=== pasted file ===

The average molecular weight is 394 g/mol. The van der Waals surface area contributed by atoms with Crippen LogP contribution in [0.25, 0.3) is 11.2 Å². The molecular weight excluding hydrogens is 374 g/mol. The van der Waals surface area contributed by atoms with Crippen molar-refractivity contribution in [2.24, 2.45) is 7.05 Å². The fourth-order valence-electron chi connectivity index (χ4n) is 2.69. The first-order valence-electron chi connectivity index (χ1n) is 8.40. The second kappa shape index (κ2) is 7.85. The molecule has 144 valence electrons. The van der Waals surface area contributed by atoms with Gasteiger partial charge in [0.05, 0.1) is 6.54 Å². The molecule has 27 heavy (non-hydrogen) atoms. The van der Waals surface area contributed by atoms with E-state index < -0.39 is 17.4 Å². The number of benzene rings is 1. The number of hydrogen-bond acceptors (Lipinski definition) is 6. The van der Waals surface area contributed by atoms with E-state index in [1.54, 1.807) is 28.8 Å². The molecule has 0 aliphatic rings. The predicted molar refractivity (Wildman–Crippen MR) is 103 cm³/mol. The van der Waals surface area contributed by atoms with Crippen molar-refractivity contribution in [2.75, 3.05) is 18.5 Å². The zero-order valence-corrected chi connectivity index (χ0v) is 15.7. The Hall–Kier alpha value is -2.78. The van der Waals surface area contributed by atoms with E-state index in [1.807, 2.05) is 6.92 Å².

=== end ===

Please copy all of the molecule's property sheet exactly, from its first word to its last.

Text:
The average molecular weight is 394 g/mol. The van der Waals surface area contributed by atoms with Crippen LogP contribution in [0.25, 0.3) is 11.2 Å². The molecular weight excluding hydrogens is 374 g/mol. The van der Waals surface area contributed by atoms with Crippen molar-refractivity contribution in [2.24, 2.45) is 7.05 Å². The fourth-order valence-electron chi connectivity index (χ4n) is 2.69. The first-order valence-electron chi connectivity index (χ1n) is 8.40. The second kappa shape index (κ2) is 7.85. The molecule has 144 valence electrons. The van der Waals surface area contributed by atoms with Gasteiger partial charge in [0.05, 0.1) is 6.54 Å². The molecule has 27 heavy (non-hydrogen) atoms. The van der Waals surface area contributed by atoms with E-state index < -0.39 is 17.4 Å². The number of benzene rings is 1. The number of hydrogen-bond acceptors (Lipinski definition) is 6. The van der Waals surface area contributed by atoms with E-state index in [1.54, 1.807) is 28.8 Å². The molecule has 0 aliphatic rings. The predicted molar refractivity (Wildman–Crippen MR) is 103 cm³/mol. The van der Waals surface area contributed by atoms with Crippen molar-refractivity contribution in [2.75, 3.05) is 18.5 Å². The zero-order valence-corrected chi connectivity index (χ0v) is 15.7. The Hall–Kier alpha value is -2.78. The van der Waals surface area contributed by atoms with E-state index in [1.807, 2.05) is 6.92 Å².